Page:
Presidential talks were held between Russia and Belarus yesterday (Saturday) to discuss closer ties, sparking protests in Minsk, the Belarusian capital.
The neighbours reportedly approached an agreement over their differences on oil and gas supplies, Russia’s economy minister, Maxim Oreshkin said after bilateral talks.
The meeting marked the 20th anniversary of the Treaty on the Creation of a Union State of Russia and Belarus.
“A lot of progress has been made, even on oil and gas. The positions have come significantly closer,” said Oreshkin.
An estimated 1,000 people protested to say any closer integration with Moscow could undermine post-Soviet independence.
Demonstrators shouted, “No to integration” and “Belarus to Europe”.
Russian President Vladimir Putin received his Belarusian counterpart, Alexander Lukashenko, in Sochi.
Putin said equal opportunities were provided to Russians and Belarusians in housing, employment, medical care and social assistance.
The dictatorial Lukashenko relies on cheap Russian energy supplies and loans to maintain the Soviet-style economy.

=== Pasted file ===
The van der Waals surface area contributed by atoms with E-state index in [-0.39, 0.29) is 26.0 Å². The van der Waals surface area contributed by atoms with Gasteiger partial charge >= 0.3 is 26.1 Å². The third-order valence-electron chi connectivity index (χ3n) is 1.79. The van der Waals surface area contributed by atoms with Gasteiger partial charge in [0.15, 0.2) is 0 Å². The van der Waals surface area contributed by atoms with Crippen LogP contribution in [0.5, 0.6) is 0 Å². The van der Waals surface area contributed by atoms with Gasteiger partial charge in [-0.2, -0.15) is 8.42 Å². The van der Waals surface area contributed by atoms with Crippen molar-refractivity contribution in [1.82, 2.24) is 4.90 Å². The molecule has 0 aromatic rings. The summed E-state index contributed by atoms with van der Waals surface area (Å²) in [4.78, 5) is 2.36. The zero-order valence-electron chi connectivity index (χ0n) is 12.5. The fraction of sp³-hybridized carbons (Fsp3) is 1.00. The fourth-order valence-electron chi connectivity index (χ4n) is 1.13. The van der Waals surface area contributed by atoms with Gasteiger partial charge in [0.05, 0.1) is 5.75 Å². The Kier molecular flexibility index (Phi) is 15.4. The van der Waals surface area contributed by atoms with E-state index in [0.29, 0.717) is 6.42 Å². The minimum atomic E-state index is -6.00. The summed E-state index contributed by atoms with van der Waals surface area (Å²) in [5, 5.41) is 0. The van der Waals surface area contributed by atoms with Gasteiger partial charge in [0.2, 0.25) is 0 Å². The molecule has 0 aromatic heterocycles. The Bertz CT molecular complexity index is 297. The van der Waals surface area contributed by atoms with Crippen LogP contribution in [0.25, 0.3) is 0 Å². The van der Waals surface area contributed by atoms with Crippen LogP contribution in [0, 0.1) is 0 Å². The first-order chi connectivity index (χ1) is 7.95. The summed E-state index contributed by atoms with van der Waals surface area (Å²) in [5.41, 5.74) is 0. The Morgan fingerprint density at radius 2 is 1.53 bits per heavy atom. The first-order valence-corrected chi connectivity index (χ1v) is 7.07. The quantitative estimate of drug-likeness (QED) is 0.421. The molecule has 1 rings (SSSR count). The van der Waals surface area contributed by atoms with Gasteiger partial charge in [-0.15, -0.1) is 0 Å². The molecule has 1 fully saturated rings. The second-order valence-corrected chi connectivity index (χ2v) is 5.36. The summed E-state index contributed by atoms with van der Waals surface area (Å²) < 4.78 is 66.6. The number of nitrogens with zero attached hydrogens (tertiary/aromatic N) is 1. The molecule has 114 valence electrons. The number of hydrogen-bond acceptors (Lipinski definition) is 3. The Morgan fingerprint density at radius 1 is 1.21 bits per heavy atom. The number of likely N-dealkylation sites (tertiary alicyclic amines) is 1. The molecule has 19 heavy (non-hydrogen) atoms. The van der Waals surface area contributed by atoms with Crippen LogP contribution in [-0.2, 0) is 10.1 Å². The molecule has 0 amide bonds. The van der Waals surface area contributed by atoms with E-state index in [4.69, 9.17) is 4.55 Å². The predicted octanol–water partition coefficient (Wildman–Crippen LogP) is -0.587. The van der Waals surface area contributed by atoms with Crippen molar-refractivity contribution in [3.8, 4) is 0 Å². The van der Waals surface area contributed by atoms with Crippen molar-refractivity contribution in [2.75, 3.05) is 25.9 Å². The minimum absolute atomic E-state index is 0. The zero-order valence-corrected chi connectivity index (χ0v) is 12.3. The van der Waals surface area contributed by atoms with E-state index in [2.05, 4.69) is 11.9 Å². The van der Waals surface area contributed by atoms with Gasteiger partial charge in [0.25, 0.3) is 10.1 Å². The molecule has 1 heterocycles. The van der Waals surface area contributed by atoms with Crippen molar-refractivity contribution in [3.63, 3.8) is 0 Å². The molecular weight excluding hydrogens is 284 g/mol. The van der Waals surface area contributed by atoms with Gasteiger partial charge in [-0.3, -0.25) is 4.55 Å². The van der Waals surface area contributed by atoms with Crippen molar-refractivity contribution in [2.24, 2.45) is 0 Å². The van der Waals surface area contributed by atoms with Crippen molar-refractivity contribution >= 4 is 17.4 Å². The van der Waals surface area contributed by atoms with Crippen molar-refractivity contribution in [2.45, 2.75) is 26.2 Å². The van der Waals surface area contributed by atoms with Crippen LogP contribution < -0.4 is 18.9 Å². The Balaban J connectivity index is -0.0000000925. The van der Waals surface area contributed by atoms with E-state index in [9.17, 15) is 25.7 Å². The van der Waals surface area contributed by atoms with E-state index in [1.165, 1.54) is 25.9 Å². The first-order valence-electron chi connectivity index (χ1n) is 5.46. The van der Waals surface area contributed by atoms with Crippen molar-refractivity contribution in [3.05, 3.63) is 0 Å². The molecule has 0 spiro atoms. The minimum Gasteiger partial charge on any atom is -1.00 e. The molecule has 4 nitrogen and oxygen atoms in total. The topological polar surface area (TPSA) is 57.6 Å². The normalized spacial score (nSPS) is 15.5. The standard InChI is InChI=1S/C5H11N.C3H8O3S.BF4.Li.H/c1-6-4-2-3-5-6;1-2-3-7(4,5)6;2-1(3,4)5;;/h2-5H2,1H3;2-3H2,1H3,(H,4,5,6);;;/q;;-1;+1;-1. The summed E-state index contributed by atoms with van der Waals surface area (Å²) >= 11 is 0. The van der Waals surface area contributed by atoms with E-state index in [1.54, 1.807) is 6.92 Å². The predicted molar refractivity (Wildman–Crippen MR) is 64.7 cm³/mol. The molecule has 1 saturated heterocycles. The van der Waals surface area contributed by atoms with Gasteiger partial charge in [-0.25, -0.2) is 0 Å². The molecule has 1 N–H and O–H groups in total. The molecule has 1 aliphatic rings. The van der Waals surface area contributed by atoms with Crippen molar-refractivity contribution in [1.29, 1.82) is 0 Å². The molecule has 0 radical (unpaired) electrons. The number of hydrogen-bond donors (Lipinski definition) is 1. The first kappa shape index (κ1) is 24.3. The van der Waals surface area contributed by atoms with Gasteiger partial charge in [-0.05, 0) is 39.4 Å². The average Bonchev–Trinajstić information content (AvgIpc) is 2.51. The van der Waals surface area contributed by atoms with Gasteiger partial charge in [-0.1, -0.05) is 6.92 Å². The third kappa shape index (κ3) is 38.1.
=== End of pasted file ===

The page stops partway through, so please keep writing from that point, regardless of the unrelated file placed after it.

Another presidential meeting is due to be held in St Petersburg on December 20.
Russia and Belarus signed a union agreement in 1997 that established tight political, economic and military cooperation without establishing one nation.
Belarus says it will lose hundreds of millions in dollars per year from changes to Russia’s tax policy and has asked Moscow for compensation. Russia says Belorussian subsidies cost its finance ministry billions in lost income.
Russia recently increased energy prices to Belarus and cut subsidies. Russia has said its former Soviet colony should accept closer economic ties in exchange for cheap energy.
Ahead of talks in Sochi, Lukashenko called on Putin to continue fuel imports at domestic Russian prices.
“We just want equal conditions, nothing else,” Lukashenko said.
There are claims that Putin could see a union with Belarus as justification to rule a new, united state after his term ends in 2024.
“The Kremlin no longer wants to pay for rhetoric and is starting to demand political concessions from Minsk ahead of 2024, in a hint at the new state and the new job for Putin,” said Valery Karbalevich, an observer in Minsk.
The opposition to Lukashenko, who has been in power since 1994, fear a loss of post-Soviet independence.
“Politicians are playing with Belarusian sovereignty like in a card game, and we will keep protesting as long as a threat to our independence remains,” said Pavel Severinets, the organiser of Saturday’s protest.
Russian President Vladimir Putin and his Belarusian counterpart, Alexander Lukashenko. Picture credit: Kremlin